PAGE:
The cannabis business has been growing at an exponential rate over the last several years, thanks to the voting public. Propositions regarding the use of both medical and recreational marijuana are passing in state after state. Along with the legalization of marijuana comes the need for a mechanism to dispense it on a wider, legitimate scale so naturally, jobs have sprouted up in the industry.
Similar to other occupations, you can snag a job in the marijuana business through connections and career websites. If your preference is to bypass working for others, and you’re looking to get in on the ground floor to establish your own cannabis business, there are resources like 420 College to help you navigate the laws and tax implications that impact business owners in this growing field. Legalizing marijuana nationwide could generate more than $130 billion in federal tax revenue and add 1 million jobs in the next decade, according to a new study.
But then, what qualifications do you need to just get your foot in the door? What exactly is in store for someone interested in working with cannabis?
It might be hard to imagine that people with a knack for churning out delicious food can carve out a niche in this field, but there’s an essential role for chefs. Edible makers have devised ways to eradicate the taste of cannabis in their treats and concoct some tasty baked goods. If you’re experienced in the kitchen and preferably have a degree in the culinary arts, cooking edibles along with pioneering new recipes could be in your wheelhouse.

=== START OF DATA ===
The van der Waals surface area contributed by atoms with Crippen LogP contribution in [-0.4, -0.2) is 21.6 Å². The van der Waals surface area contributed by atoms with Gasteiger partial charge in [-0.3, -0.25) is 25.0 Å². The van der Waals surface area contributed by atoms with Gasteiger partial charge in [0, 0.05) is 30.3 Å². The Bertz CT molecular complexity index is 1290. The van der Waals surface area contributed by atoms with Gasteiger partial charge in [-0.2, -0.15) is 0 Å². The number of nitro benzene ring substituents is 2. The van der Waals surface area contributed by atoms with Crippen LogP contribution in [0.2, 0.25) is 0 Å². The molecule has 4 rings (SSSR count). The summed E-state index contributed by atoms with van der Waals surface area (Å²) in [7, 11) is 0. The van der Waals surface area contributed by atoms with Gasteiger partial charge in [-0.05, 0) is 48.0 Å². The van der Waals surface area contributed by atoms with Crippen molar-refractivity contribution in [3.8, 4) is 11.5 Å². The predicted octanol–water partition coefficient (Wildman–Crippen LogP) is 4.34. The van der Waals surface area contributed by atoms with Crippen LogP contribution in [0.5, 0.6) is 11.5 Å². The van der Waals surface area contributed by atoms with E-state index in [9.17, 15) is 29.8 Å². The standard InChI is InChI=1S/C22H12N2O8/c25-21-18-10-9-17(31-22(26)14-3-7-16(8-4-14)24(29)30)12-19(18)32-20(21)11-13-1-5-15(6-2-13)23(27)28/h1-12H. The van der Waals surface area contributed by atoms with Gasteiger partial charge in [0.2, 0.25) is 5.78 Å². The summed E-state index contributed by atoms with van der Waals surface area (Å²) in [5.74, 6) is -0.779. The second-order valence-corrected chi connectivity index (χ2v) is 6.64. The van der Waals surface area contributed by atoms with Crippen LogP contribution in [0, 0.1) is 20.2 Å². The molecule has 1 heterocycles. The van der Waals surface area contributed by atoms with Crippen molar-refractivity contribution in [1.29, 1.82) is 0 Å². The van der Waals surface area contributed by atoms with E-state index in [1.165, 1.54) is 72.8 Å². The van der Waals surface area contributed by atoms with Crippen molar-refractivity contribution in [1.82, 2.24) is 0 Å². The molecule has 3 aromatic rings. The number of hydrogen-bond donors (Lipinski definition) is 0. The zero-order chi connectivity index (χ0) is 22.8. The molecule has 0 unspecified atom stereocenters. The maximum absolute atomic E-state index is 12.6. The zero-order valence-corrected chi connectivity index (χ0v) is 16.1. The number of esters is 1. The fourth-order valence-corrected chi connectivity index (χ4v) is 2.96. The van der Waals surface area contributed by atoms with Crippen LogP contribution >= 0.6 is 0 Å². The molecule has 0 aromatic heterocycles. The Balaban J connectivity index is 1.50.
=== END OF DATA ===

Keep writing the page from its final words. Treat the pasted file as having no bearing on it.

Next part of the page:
Just like the title implies, a budtender is similar to a bartender, but with varieties of marijuana as the product. Budtenders guide clients to the right cannabis based on what effect they are trying to achieve. As with any position that regularly interacts with patrons, the job requires personality and charisma, along with experience in sales and customer service.
Cashiers also need to demonstrate excellent customer service skills. While they won’t need to be as familiar with the individual products as the budtenders, they should have a basic knowledge of the overall operation. Cashiers are typically the first and most approachable face that customers notice when they enter the store, so it’s crucial for them to know how to respond to inquiries. Ultimately, this position is responsible for financial transactions.
Another key job is cannabis delivery. Their role is to bring the marijuana to customers who need it, but are unable to go out for it. Many establishments pay couriers on commission, which also have the potential for receiving tips. The mode of transportation is up to the courier, whether it’s a bicycle or car. Regardless, you’ll need to have a valid driver’s license, a clean driving record, and clear criminal history.
One of the more entry-level jobs is weed-trimming, which entails workers cutting up the bud to be more presentable and visually appealing. Following this path is easier in states that have legalized recreational marijuana, while other states require additional licenses related to handling marijuana plants. This is an excellent fit for those who are interested in gardening and outdoorsy work.
This is definitely one of the more difficult, but rewarding positions to attain. With dispensaries still a somewhat rare commodity, managers need to ensure their stores are on their A-game, and that they hire highly experienced people with retail or pharmaceutical backgrounds. Like any leader, you should be well-versed in managing people while operating a retail establishment.
Although these roles sound relatively generic, the nature of dispensaries and the product are added nuances that traditional businesses don’t have to take into account. Dispensaries are still relatively new in the marketplace as the industry continues to evolve, so there’s always the potential for the field to expand.